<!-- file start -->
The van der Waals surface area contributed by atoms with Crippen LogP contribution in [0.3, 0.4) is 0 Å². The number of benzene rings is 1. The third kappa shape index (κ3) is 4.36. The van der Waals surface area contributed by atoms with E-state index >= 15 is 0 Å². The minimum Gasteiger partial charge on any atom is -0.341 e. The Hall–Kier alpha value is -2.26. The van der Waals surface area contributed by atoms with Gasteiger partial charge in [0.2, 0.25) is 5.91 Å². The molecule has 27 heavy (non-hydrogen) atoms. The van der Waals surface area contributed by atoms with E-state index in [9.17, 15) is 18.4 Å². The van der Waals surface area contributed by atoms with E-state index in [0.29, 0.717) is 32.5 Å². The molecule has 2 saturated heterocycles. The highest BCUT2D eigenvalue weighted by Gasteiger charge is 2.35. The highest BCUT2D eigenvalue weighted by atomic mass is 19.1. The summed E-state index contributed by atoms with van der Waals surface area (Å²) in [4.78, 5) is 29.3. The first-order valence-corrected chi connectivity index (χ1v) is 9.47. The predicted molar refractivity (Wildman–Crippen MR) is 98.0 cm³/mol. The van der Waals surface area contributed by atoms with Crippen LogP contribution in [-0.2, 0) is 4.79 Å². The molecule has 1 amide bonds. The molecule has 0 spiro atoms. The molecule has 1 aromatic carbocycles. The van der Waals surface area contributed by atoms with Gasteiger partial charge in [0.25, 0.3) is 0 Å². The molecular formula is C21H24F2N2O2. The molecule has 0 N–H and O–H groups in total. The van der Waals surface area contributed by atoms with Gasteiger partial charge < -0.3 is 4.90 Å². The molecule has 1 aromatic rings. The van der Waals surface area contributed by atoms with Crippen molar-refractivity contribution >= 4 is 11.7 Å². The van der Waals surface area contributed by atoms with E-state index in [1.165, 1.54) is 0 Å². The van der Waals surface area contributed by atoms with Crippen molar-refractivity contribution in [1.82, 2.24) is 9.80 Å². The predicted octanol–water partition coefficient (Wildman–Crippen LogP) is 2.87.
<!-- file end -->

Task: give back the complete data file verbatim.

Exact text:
The van der Waals surface area contributed by atoms with Crippen LogP contribution in [0.3, 0.4) is 0 Å². The number of benzene rings is 1. The third kappa shape index (κ3) is 4.36. The van der Waals surface area contributed by atoms with E-state index >= 15 is 0 Å². The minimum Gasteiger partial charge on any atom is -0.341 e. The Hall–Kier alpha value is -2.26. The van der Waals surface area contributed by atoms with Gasteiger partial charge in [0.2, 0.25) is 5.91 Å². The molecule has 27 heavy (non-hydrogen) atoms. The van der Waals surface area contributed by atoms with E-state index in [9.17, 15) is 18.4 Å². The van der Waals surface area contributed by atoms with E-state index in [0.29, 0.717) is 32.5 Å². The molecule has 2 saturated heterocycles. The highest BCUT2D eigenvalue weighted by Gasteiger charge is 2.35. The highest BCUT2D eigenvalue weighted by atomic mass is 19.1. The summed E-state index contributed by atoms with van der Waals surface area (Å²) in [4.78, 5) is 29.3. The first-order valence-corrected chi connectivity index (χ1v) is 9.47. The predicted molar refractivity (Wildman–Crippen MR) is 98.0 cm³/mol. The van der Waals surface area contributed by atoms with Crippen LogP contribution in [-0.2, 0) is 4.79 Å². The molecule has 1 amide bonds. The molecule has 0 spiro atoms. The molecule has 1 aromatic carbocycles. The van der Waals surface area contributed by atoms with Gasteiger partial charge in [0.25, 0.3) is 0 Å². The molecular formula is C21H24F2N2O2. The molecule has 0 N–H and O–H groups in total. The van der Waals surface area contributed by atoms with Gasteiger partial charge < -0.3 is 4.90 Å². The molecule has 1 aromatic rings. The van der Waals surface area contributed by atoms with Crippen molar-refractivity contribution >= 4 is 11.7 Å². The van der Waals surface area contributed by atoms with E-state index in [1.165, 1.54) is 0 Å². The van der Waals surface area contributed by atoms with Crippen molar-refractivity contribution in [1.82, 2.24) is 9.80 Å². The predicted octanol–water partition coefficient (Wildman–Crippen LogP) is 2.87.